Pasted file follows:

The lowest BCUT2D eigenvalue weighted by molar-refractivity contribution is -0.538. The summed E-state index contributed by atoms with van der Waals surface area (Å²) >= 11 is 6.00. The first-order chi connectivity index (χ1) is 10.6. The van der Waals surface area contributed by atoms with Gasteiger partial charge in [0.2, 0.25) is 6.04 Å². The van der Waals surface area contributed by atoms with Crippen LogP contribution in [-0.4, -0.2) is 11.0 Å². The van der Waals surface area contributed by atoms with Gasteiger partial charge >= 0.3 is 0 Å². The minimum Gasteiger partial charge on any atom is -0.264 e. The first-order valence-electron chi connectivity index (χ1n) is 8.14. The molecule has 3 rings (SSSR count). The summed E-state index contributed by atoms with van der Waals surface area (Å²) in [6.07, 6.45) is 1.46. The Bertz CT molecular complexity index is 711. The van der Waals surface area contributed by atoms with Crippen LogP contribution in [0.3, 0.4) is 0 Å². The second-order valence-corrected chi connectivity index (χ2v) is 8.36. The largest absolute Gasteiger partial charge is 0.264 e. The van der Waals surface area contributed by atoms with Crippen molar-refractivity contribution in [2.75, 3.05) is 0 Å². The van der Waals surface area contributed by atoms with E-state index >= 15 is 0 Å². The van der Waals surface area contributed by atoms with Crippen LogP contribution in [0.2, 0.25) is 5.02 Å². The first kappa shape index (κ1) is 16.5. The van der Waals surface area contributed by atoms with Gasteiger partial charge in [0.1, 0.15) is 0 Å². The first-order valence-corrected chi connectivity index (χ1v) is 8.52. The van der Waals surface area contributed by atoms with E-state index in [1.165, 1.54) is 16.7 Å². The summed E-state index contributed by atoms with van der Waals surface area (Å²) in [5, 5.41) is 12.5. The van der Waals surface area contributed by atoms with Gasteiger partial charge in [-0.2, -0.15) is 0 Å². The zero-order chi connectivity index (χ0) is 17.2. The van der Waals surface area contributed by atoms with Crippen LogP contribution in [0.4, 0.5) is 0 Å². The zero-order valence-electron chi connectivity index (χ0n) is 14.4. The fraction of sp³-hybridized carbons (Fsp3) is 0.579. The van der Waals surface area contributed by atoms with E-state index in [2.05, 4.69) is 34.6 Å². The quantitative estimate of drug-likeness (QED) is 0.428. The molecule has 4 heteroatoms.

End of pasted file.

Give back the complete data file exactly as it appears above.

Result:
The lowest BCUT2D eigenvalue weighted by molar-refractivity contribution is -0.538. The summed E-state index contributed by atoms with van der Waals surface area (Å²) >= 11 is 6.00. The first-order chi connectivity index (χ1) is 10.6. The van der Waals surface area contributed by atoms with Gasteiger partial charge in [0.2, 0.25) is 6.04 Å². The van der Waals surface area contributed by atoms with Crippen LogP contribution in [-0.4, -0.2) is 11.0 Å². The van der Waals surface area contributed by atoms with Gasteiger partial charge >= 0.3 is 0 Å². The minimum Gasteiger partial charge on any atom is -0.264 e. The first-order valence-electron chi connectivity index (χ1n) is 8.14. The molecule has 3 rings (SSSR count). The summed E-state index contributed by atoms with van der Waals surface area (Å²) in [6.07, 6.45) is 1.46. The Bertz CT molecular complexity index is 711. The van der Waals surface area contributed by atoms with Crippen LogP contribution in [0.3, 0.4) is 0 Å². The second-order valence-corrected chi connectivity index (χ2v) is 8.36. The largest absolute Gasteiger partial charge is 0.264 e. The van der Waals surface area contributed by atoms with Crippen molar-refractivity contribution in [2.75, 3.05) is 0 Å². The van der Waals surface area contributed by atoms with E-state index >= 15 is 0 Å². The van der Waals surface area contributed by atoms with Crippen LogP contribution in [0.2, 0.25) is 5.02 Å². The first kappa shape index (κ1) is 16.5. The van der Waals surface area contributed by atoms with Gasteiger partial charge in [0.1, 0.15) is 0 Å². The first-order valence-corrected chi connectivity index (χ1v) is 8.52. The van der Waals surface area contributed by atoms with E-state index in [1.165, 1.54) is 16.7 Å². The summed E-state index contributed by atoms with van der Waals surface area (Å²) in [5, 5.41) is 12.5. The van der Waals surface area contributed by atoms with Gasteiger partial charge in [-0.2, -0.15) is 0 Å². The zero-order chi connectivity index (χ0) is 17.2. The van der Waals surface area contributed by atoms with Crippen LogP contribution in [0.4, 0.5) is 0 Å². The zero-order valence-electron chi connectivity index (χ0n) is 14.4. The fraction of sp³-hybridized carbons (Fsp3) is 0.579. The van der Waals surface area contributed by atoms with E-state index in [2.05, 4.69) is 34.6 Å². The quantitative estimate of drug-likeness (QED) is 0.428. The molecule has 4 heteroatoms.